Thirty-seven years ago, while living in Alaska, my wife and I were given an opportunity to go on a weeklong cruise of the Hawaiian Islands. Republic Automotive picked up the tab. Our group consisted of perhaps forty people, most all connected to the automotive parts industry. Transportation was provided roundtrip out of Anchorage.
It was January and brutally cold. Our plane departed around one in the morning, and I was never so glad to be out of there. A lady sitting behind me with no connection to our group was sniffing and coughing. She must’ve felt guilty because I heard her remark to a flight attendant,
“I planned this trip a year ago and nothing’s going to stop me from going!”
At the time I didn’t think too much about what this woman said. A day later when I was sick, and just about everyone else in our party had the crud, I remembered her statement. Coming down with the flu while on a ship is not the most pleasant experience. One bad apple can spoil the whole bunch came to mind here. Undoubtedly, had this woman wore a mask she could’ve spared some of us her misery. I doubt that even crossed the gal’s mind.
This woman who I nicknamed, “Hacking Harriet,” was selfish enough to be totally unconcerned about spreading her germs to others. All she cared about was getting to Maui. There are millions just like her out there. Today, many of them use the term “freedom” in justifying just about anything they do. Ignoring the speed limit, tailgating, setting off mega-loud fireworks where they’re prohibited, cursing loudly when children are present, littering, not picking up after their dog, the list goes on and on.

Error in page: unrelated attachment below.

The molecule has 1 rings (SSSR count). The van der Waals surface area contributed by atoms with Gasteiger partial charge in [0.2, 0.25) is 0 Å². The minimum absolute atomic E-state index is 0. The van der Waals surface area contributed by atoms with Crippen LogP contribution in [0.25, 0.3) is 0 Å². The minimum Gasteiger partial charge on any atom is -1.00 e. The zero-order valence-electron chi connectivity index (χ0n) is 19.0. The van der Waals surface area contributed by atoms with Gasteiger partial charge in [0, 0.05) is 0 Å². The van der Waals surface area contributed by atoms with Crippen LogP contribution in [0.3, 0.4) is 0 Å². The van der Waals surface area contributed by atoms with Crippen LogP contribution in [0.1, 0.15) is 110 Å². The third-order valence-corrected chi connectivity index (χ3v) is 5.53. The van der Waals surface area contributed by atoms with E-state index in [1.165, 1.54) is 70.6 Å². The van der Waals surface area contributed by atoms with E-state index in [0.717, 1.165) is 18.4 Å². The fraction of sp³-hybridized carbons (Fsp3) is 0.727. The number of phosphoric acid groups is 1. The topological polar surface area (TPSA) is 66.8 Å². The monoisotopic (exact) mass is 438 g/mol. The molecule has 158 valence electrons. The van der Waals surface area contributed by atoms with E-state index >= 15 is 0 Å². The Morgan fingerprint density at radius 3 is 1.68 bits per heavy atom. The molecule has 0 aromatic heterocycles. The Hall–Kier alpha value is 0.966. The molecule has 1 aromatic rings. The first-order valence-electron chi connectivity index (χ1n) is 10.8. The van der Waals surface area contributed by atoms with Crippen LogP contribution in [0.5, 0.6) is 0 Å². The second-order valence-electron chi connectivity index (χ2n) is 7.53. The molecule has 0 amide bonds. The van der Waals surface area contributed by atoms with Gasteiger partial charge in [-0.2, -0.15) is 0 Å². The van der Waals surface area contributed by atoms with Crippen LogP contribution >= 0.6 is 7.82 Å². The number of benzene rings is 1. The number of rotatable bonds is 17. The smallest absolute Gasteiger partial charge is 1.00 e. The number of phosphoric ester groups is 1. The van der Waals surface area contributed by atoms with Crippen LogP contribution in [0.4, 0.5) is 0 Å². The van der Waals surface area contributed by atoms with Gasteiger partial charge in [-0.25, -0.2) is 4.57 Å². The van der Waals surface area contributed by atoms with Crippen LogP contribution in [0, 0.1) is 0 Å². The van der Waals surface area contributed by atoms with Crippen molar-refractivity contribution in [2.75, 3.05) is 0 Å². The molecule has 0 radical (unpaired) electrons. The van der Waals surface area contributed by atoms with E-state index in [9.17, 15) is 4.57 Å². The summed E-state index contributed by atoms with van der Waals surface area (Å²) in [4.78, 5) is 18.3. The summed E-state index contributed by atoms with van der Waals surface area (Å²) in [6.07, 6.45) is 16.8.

The other morning, I was in a local industrial store to purchase some hydraulic fittings. A customer standing in front of me was coughing and hacking. He looked absolutely horrible. I instinctively stepped back a couple of paces with flashbacks of Hacking Harriet coming to mind. Thankfully, the store door was open, and a small breeze pushed all of his germs the opposite direction of me. A store employee standing downwind wished the fellow luck on getting better. The sick customer’s response was amazing,
“I should’ve never come to work.”
I almost blurted out, “No kidding buddy!”, yet bit my tongue.
A couple of days later I was back in this store and noticed several faces missing. Asking an employee, I was told a few guys called in sick. I pretty much predicted that’d happen. No one in the building had on masks except me. Thankfully, I sported one the previous trip as well.
With the callous and carefree attitude of so many people, this covid virus will never go away. There’s now talk about letting medical workers come to work ill, just like that guy I encountered in the industrial store. It doesn’t take a huge amount of smarts to see how that’ll turn out.
The Hacking Harriet’s of this world will continue to do as they do. Unfortunately, somewhere along the way, they lost a few marbles. I’m thankful with mounting years, that I still have mine, plus a few that I found.
2 thoughts on “HACKING HARRIET”
Hey, there. I’m going to start using some of your writing again, if that’s okay.
On Mon, Jan 17, 2022 at 5:26 PM I like to write junk… wrote:
> michaeldexterhankins posted: ” Lost Thirty-seven years ago, while living > in Alaska, my wife and I were given an opportunity to go on a weeklong > cruise of the Hawaiian Islands. Republic Automotive picked up the tab. Our > group consisted of perhaps forty people, most all connect” >
Sure thing! I’ll be sending you a book once it’s printed. Maybe a month from now. Most everything in this one is from “OFF THE WALL”. So thankful you let me write that column, otherwise I wouldn’t be writing at all 🙂